There may be nothing more difficult in your life than having a very close friend or family member with depression. You may chose to be supportive and not abandon them … or give up, if things get to be too tough or if you are not prepared or experienced. Most of the time that depressed person more likely will abandon you, sometimes its just in a mental way and sometimes physically. With time and experience, you as the person giving support, will learn to cope more or less and to survive these depressed episodes. I hope that throughout these years that I have been successful overall and have helped my friend have some joy in their life.
Most of you reading this page have had little or no experience in how to deal and cope with depression in other people that may be very close to you. Perhaps these series of blog entries may help give you a little bit of direction, understanding of what is happening and maybe even some hope. This is a long topic and therefore divided into 6 different posts.
According to the National Insitute of Health (NIH) – read this link for the symptoms — Each year about 6.7% of U.S adults experience major depressive disorder. Women are 70 % more likely than men to experience depression during their lifetime (some of this increased rate for women is due to all of the hormonal changes from adolescence, postpartum to menopause).
Due to the stigma attached to mental illness, this is the one disease that the person afflicted usually tends to want to hide it from others or even be in complete denial. Not only does this make it very difficult for the supportive person or spouse to be able to provide them with help and proper medical attention, but they likely may fight you over the fact that the problem even exists at all. Were the person a minor under 18 years of age, you would have much more control over their care. But an adult has legal rights which can block you from doing a lot of things to help them such as being involved with the selection of a good doctor, getting them properly diagnosed and treated, or in the worst case scenario — even being involved at all in their medical care and office visits.
Depression is not an isolated problem like cancer, diabetes or some other disease. It affects everyone who comes in contact with this person. It has the danger of drawing you in and also making you yourself depressed. This is the first of a multiple part documentary summary by someone who has been involved in this for 26+ years trying to give support to a close family member and best friend and is currently right now trying once again to survive this latest round.
Hopefully you will never have to experience this either as the depressed person or as the one giving the support. Being on either side of this line is traumatic. It is a disease without a cure and at best has inadequate treatment. However, if you do find yourself involved, perhaps some of these ideas might help you to survive the pain and sadness that you will inevitably have to go through should you decide to stay on and help. In the end, it is worth all your pain and sadness it because you love that other person and know that being together with some pain is okay because you also get to see them during the times that they are out of their depressive episodes and have periods of some normalcy in their life. Those times which are sometimes just moments or can last for a few months or even years, make it all worthwhile.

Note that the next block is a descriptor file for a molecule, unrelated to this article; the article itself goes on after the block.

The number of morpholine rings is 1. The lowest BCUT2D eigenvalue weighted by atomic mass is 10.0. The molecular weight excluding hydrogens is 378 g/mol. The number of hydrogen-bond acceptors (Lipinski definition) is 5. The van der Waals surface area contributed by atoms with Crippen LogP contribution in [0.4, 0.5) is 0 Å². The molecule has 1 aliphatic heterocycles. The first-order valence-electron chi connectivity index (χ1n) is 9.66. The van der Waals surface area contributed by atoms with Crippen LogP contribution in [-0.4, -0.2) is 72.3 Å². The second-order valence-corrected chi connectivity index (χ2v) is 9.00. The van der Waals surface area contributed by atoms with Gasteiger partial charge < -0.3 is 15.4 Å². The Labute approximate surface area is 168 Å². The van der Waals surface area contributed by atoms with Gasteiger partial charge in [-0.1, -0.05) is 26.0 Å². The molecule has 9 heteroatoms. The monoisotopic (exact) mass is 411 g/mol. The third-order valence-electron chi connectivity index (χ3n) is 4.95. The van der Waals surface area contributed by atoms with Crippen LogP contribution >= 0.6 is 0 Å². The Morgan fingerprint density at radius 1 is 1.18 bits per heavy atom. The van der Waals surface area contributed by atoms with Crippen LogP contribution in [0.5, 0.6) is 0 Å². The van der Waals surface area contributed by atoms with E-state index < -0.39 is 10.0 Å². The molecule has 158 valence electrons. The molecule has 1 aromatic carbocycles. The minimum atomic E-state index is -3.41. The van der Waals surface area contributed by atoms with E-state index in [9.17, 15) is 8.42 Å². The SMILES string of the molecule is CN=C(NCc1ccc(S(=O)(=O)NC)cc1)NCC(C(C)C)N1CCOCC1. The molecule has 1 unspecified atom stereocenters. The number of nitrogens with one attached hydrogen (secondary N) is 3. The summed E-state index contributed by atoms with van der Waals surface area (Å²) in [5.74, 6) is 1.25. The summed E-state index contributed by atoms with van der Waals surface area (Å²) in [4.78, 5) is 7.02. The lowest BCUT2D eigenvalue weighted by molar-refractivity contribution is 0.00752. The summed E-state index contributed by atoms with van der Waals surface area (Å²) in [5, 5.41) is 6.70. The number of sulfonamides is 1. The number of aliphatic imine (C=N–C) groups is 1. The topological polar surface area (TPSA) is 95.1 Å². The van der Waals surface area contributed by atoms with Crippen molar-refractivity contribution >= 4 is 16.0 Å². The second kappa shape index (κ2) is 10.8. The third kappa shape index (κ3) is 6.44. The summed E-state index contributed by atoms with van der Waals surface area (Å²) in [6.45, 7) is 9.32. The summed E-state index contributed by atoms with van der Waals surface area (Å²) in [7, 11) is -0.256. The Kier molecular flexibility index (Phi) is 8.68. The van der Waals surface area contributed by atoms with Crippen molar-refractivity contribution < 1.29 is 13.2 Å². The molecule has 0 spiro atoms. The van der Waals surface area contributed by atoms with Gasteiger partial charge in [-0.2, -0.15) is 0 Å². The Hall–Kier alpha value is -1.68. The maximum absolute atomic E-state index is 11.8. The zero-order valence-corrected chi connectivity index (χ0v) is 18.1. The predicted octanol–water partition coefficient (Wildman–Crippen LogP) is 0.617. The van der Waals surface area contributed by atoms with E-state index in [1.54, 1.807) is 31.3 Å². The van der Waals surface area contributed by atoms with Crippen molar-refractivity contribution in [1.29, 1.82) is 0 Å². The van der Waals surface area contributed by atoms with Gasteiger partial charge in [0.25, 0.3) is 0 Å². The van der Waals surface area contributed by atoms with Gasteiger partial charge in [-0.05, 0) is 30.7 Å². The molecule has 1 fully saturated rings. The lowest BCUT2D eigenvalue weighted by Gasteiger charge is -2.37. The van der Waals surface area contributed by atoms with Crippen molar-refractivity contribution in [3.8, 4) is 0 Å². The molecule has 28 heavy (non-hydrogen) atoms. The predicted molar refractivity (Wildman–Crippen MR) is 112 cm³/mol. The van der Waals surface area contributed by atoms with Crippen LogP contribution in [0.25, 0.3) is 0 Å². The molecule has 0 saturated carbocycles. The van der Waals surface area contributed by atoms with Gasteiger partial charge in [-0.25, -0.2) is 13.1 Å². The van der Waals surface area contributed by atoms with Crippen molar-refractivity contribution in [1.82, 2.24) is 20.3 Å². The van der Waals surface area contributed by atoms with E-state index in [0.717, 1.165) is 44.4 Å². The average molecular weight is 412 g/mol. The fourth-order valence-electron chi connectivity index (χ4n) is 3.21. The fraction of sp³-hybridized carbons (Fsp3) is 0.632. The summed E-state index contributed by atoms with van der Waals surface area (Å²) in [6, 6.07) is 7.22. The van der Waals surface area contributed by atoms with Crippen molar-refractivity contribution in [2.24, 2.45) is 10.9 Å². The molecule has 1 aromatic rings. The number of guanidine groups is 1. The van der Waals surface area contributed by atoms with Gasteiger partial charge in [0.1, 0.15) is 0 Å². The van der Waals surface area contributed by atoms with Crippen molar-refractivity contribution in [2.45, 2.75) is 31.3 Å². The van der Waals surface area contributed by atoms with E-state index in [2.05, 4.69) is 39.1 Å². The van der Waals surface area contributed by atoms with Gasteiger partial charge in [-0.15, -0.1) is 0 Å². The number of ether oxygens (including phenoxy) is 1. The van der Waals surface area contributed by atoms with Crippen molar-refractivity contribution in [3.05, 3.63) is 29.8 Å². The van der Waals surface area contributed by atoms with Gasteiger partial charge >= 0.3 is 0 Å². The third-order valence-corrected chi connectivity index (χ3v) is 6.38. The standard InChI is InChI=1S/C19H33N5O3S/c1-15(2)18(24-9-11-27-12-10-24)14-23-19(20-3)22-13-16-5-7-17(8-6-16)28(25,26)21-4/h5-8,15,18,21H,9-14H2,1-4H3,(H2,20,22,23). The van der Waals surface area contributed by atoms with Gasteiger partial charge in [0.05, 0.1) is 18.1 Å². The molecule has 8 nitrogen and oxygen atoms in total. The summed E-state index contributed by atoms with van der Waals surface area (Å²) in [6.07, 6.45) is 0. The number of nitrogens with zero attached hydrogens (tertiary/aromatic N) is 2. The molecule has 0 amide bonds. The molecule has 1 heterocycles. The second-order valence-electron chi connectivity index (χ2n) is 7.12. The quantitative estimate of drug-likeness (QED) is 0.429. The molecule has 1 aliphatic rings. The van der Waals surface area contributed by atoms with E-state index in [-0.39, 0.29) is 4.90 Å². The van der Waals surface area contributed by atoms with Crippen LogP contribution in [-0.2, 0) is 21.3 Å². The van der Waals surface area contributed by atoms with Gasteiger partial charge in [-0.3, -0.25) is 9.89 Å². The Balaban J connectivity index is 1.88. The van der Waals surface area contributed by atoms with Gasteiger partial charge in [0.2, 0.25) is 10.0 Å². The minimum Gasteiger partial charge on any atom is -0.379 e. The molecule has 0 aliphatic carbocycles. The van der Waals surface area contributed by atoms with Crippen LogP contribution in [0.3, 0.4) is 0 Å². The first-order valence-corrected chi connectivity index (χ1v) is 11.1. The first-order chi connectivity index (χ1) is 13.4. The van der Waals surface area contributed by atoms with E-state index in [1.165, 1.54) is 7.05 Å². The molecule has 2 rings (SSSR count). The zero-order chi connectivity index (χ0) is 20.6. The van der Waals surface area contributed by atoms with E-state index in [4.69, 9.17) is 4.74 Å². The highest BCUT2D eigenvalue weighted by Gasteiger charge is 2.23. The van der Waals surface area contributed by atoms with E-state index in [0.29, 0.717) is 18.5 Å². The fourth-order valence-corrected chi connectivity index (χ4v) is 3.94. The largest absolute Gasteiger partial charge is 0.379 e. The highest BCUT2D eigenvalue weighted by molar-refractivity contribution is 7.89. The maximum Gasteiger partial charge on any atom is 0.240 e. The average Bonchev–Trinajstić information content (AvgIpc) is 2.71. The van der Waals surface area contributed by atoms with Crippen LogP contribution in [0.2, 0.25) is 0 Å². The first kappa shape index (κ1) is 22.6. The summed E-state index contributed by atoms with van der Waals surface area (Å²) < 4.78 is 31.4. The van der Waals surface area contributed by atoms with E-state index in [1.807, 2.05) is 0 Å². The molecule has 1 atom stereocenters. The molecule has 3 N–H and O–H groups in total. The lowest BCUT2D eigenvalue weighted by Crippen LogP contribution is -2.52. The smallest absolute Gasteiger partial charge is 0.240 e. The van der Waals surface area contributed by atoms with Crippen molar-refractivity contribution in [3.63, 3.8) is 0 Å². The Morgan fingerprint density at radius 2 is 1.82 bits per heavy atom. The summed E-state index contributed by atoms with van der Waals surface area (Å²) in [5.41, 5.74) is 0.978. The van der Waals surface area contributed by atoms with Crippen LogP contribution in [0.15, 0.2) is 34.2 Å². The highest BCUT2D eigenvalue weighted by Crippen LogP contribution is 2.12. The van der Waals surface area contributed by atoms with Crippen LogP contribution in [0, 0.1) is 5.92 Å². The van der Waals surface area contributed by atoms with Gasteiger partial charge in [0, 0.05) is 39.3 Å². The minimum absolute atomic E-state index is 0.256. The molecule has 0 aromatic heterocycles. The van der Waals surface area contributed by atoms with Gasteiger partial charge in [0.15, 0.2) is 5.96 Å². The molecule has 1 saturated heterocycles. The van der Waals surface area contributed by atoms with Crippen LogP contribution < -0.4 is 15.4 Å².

Depression is a medical problem. You who are offering the support are not the cause. Do not let it or them make you feel bad or guilty. Depression is the result of a chemical imbalance or physical irregularity in the brain. If the initial depressive “episode” is long enough and serious enough, it could have cause permanent damage to parts of their brain. In this case, the doctors will insist the person stay on antidepressants for the rest of their life …. for better or worse. This too may do further harm unless the meds are carefully monitored, adjusted, and even changed.
Most medicines including sleeping pills begin to lose their effectiveness during their first year or two of use. If the doctor is just one of those pill-pushers, and the patient only visits their shrink to get their meds renewed, they can both be fooling each other in order to quickly end the office visit. The patient is happy because they walk away with months of prescription renewals to meds which they believe are keeping them stable. The shrink gets his 10-minute in and out visit, easily billed to insurance … and believes that the patient actually told them the truth … that they are fine, happy, and everything is great. The shrink is also very happy to hear this because they just were told that they have been doing a great job. Which is likely far from the truth. This is where you as a third party and day-to-day observer of this erratic behavior would find it important to be involved in this process. Otherwise these office visits and the meds being prescribed are just a complete waste of time and may even be harmful.